The first thing one notices when looking at Mike Nichols‘ Working Girl is its incredible cast. After all, it’s a film that features Indiana Jones (Harrison Ford), Ellen Ripley (Sigourney Weaver), Jack Ryan (times two! Ford and Alec Baldwin), Keyser Soze (spoiler alert: Kevin Spacey), and even Agent Fox Mulder (David Duchovny in his film debut). It’s almost disappointing to discover that it isn’t a forgotten 1980’s action masterpiece – although the title should have been the first clue.
Working Girl is the story of Tess McGill (Melanie Griffith), a low-class secretary with a business degree dreaming of getting her chance to break out as a stockbroker. When her boss (Weaver) tries to steal her ideas and then promptly breaks her leg, Tess seizes the moment to prove herself by attempting to implement her idea, using her boss’ now vacant office.
Working Girl is a Wall Street fairy tale – one that’s as much an embodiment of its time as its poofy hairstyles are. The film opens Disney style, with sweeping shots and Griffith making an unspoken birthday wish whilst blowing out candles. From the start, Mike Nichols sets the stage for a modern fantasy. Griffith is the stockbroking Cinderella, only instead of leaving a shoe behind, it’s a stack of files. In place of adoring animals following her every move, she has stuffed bunnies on her desk. Harrison Ford is the befuddled Prince Charming, originally falling for the illusion and then coming to appreciate the woman beneath the dress suit. Sigourney Weaver is the wicked stepsister (herself commenting that she and Griffith are practically twins at the film’s onset). It’s a preposterous set up, but it’s charming nonetheless, casually engaging the audience to play along and it works.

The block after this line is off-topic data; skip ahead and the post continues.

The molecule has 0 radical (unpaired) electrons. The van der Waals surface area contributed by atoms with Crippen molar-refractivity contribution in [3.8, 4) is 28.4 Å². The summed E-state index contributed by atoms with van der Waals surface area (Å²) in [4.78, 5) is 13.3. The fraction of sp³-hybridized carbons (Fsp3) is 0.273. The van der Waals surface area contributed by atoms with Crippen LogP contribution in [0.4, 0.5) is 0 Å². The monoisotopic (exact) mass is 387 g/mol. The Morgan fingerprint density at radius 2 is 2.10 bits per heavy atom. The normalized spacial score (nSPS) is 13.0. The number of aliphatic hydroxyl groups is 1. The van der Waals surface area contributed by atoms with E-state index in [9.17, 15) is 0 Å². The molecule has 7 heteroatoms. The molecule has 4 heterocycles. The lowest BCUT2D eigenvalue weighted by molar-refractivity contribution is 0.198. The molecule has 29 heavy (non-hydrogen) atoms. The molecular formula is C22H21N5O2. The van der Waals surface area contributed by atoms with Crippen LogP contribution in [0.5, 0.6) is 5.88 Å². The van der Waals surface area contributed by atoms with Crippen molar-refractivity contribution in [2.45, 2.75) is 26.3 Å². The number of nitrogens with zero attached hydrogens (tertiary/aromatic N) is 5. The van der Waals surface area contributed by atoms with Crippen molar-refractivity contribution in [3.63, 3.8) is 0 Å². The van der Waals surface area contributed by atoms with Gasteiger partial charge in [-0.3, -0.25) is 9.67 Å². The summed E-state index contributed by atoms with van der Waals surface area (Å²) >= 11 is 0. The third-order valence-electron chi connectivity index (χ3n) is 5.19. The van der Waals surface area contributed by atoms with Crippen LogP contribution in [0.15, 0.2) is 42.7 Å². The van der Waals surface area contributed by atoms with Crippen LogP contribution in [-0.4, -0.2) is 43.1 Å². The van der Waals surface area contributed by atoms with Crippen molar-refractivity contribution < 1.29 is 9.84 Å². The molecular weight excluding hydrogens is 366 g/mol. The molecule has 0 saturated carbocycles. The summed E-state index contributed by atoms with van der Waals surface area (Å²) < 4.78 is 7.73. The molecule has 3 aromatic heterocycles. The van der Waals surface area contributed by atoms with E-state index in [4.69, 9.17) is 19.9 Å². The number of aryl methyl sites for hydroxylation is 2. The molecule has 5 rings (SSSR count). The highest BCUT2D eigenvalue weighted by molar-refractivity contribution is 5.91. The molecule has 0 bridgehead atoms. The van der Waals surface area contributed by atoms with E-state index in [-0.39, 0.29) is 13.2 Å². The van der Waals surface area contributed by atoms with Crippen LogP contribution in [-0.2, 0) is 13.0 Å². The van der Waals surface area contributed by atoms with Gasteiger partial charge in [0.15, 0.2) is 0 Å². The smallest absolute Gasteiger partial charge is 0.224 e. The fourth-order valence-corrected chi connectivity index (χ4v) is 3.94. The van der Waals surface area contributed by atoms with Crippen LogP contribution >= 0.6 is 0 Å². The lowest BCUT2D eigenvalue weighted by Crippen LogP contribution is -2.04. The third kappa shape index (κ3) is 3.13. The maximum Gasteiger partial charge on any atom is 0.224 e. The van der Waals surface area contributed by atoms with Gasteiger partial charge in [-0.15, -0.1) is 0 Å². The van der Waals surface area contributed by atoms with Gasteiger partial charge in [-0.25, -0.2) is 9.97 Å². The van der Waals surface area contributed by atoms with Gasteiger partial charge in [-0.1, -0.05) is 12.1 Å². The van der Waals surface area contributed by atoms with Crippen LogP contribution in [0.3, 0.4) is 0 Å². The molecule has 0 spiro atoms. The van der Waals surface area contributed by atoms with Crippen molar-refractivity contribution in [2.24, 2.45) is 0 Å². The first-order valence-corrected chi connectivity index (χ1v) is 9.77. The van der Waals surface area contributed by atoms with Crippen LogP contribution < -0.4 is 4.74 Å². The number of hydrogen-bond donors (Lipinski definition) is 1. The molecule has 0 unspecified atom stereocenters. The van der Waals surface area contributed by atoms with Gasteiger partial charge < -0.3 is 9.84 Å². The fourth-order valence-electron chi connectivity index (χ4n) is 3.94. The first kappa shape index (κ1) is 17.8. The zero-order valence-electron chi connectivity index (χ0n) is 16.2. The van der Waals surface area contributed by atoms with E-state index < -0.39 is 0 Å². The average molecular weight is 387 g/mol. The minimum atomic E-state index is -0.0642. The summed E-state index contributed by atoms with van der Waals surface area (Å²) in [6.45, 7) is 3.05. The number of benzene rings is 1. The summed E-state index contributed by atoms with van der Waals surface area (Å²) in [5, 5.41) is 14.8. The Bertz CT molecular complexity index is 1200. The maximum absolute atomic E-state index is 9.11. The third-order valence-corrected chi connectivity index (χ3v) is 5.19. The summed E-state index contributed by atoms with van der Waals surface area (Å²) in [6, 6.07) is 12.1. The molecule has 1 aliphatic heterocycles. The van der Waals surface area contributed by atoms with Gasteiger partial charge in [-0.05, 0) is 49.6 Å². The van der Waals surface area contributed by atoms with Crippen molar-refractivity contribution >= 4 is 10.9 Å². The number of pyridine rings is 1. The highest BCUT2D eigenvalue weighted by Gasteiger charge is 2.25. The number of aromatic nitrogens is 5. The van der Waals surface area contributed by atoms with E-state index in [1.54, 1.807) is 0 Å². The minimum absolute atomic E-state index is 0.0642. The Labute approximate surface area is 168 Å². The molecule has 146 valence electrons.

The late 80’s was a time when Harrison Ford was trying to diversify from his early successes playing Han Solo and Indiana Jones. From his Oscar-nominated role in Peter Weir’s Witness (1985), to the haunted genius in Mosquito Coast (1986), and to the overcome everyman in Roman Polanski’s thriller Frantic (1988), Ford was branching out, working with some of the most esteemed directors in the industry. His comic, romantic lead in Working Girl is effective, even though he isn’t given much to do apart from portraying the obligatory romantic interest (his character doesn’t make an appearance until past the film’s first half-hour). Ford’s presence doesn’t drive the film, however, as it is Melanie Griffith’s story. Her sweet-natured naivete and optimistic drive is appealing and she holds her own even when threatened to be overshadowed by the more colorful performances of Weaver and Joan Cusack as her best friend.
Winning an Academy Award for Carly Simon’s “Let the River Run” plus a further five nominations, including Best Picture, Working Girl is an unexpected delight. It is a pleasant throwback and serves as the perfect antithesis to the more pessimistic business films of the era, such as Wall Street and Glengarry Glenn Ross, while still finding time to highlight the duplicity and showmanship of the industry.